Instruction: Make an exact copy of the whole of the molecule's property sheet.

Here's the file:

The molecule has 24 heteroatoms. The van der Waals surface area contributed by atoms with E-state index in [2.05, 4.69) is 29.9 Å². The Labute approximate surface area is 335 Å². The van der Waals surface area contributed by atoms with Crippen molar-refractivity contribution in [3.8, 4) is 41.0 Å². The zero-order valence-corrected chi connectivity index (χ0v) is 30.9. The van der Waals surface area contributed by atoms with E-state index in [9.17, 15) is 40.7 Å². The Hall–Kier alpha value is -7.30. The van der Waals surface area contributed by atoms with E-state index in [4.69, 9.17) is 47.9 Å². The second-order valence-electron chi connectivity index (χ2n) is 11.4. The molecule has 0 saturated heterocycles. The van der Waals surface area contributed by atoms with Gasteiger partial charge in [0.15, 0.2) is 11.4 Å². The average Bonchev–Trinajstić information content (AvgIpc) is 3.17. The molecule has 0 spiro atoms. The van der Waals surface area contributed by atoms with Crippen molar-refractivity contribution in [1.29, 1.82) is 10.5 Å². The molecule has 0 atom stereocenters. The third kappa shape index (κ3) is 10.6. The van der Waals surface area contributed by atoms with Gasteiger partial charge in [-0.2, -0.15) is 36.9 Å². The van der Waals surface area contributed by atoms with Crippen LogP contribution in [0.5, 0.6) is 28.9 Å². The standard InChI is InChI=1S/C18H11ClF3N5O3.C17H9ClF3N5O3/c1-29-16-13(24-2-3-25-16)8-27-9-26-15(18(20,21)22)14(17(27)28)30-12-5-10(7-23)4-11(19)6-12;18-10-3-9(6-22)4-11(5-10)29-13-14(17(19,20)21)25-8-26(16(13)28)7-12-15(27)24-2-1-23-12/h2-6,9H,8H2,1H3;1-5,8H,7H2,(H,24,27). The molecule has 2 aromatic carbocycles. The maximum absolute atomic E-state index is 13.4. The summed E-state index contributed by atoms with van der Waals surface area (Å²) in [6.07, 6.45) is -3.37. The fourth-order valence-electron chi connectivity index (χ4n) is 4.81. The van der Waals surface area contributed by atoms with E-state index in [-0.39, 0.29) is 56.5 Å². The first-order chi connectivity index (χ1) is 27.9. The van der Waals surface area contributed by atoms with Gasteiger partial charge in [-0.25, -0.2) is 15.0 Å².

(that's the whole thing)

The molecule has 24 heteroatoms. The van der Waals surface area contributed by atoms with E-state index in [2.05, 4.69) is 29.9 Å². The Labute approximate surface area is 335 Å². The van der Waals surface area contributed by atoms with Crippen molar-refractivity contribution in [3.8, 4) is 41.0 Å². The zero-order valence-corrected chi connectivity index (χ0v) is 30.9. The van der Waals surface area contributed by atoms with E-state index in [9.17, 15) is 40.7 Å². The Hall–Kier alpha value is -7.30. The van der Waals surface area contributed by atoms with E-state index in [4.69, 9.17) is 47.9 Å². The second-order valence-electron chi connectivity index (χ2n) is 11.4. The molecule has 0 saturated heterocycles. The van der Waals surface area contributed by atoms with Gasteiger partial charge in [0.15, 0.2) is 11.4 Å². The average Bonchev–Trinajstić information content (AvgIpc) is 3.17. The molecule has 0 spiro atoms. The van der Waals surface area contributed by atoms with Crippen molar-refractivity contribution in [1.29, 1.82) is 10.5 Å². The molecule has 0 atom stereocenters. The third kappa shape index (κ3) is 10.6. The van der Waals surface area contributed by atoms with Gasteiger partial charge in [-0.2, -0.15) is 36.9 Å². The van der Waals surface area contributed by atoms with Crippen LogP contribution in [0.5, 0.6) is 28.9 Å². The standard InChI is InChI=1S/C18H11ClF3N5O3.C17H9ClF3N5O3/c1-29-16-13(24-2-3-25-16)8-27-9-26-15(18(20,21)22)14(17(27)28)30-12-5-10(7-23)4-11(19)6-12;18-10-3-9(6-22)4-11(5-10)29-13-14(17(19,20)21)25-8-26(16(13)28)7-12-15(27)24-2-1-23-12/h2-6,9H,8H2,1H3;1-5,8H,7H2,(H,24,27). The molecule has 2 aromatic carbocycles. The maximum absolute atomic E-state index is 13.4. The summed E-state index contributed by atoms with van der Waals surface area (Å²) in [6.07, 6.45) is -3.37. The fourth-order valence-electron chi connectivity index (χ4n) is 4.81. The van der Waals surface area contributed by atoms with E-state index in [-0.39, 0.29) is 56.5 Å². The first-order chi connectivity index (χ1) is 27.9. The van der Waals surface area contributed by atoms with Gasteiger partial charge in [-0.25, -0.2) is 15.0 Å².